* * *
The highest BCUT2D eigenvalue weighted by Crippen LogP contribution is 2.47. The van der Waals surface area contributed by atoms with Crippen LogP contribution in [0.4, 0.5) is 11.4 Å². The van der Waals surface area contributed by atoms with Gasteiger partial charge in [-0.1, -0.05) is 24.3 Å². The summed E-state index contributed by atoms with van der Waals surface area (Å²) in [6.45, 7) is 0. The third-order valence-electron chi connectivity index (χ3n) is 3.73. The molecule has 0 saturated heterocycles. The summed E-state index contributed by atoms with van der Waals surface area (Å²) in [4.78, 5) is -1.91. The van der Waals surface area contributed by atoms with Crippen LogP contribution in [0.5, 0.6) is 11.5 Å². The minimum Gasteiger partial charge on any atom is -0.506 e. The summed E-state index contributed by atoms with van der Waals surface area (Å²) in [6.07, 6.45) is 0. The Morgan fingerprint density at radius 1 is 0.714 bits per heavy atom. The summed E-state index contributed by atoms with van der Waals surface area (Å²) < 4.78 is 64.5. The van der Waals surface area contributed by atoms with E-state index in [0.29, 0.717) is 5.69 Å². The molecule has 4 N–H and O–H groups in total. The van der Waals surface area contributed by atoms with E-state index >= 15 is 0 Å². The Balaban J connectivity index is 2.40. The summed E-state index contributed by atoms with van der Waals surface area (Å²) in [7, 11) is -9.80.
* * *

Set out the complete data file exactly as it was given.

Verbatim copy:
The highest BCUT2D eigenvalue weighted by Crippen LogP contribution is 2.47. The van der Waals surface area contributed by atoms with Crippen LogP contribution in [0.4, 0.5) is 11.4 Å². The van der Waals surface area contributed by atoms with Gasteiger partial charge in [-0.1, -0.05) is 24.3 Å². The summed E-state index contributed by atoms with van der Waals surface area (Å²) in [6.45, 7) is 0. The third-order valence-electron chi connectivity index (χ3n) is 3.73. The molecule has 0 saturated heterocycles. The summed E-state index contributed by atoms with van der Waals surface area (Å²) in [4.78, 5) is -1.91. The van der Waals surface area contributed by atoms with Crippen LogP contribution in [0.5, 0.6) is 11.5 Å². The minimum Gasteiger partial charge on any atom is -0.506 e. The summed E-state index contributed by atoms with van der Waals surface area (Å²) in [6.07, 6.45) is 0. The Morgan fingerprint density at radius 1 is 0.714 bits per heavy atom. The summed E-state index contributed by atoms with van der Waals surface area (Å²) < 4.78 is 64.5. The van der Waals surface area contributed by atoms with E-state index in [0.29, 0.717) is 5.69 Å². The molecule has 4 N–H and O–H groups in total. The van der Waals surface area contributed by atoms with E-state index >= 15 is 0 Å². The Balaban J connectivity index is 2.40. The summed E-state index contributed by atoms with van der Waals surface area (Å²) in [7, 11) is -9.80.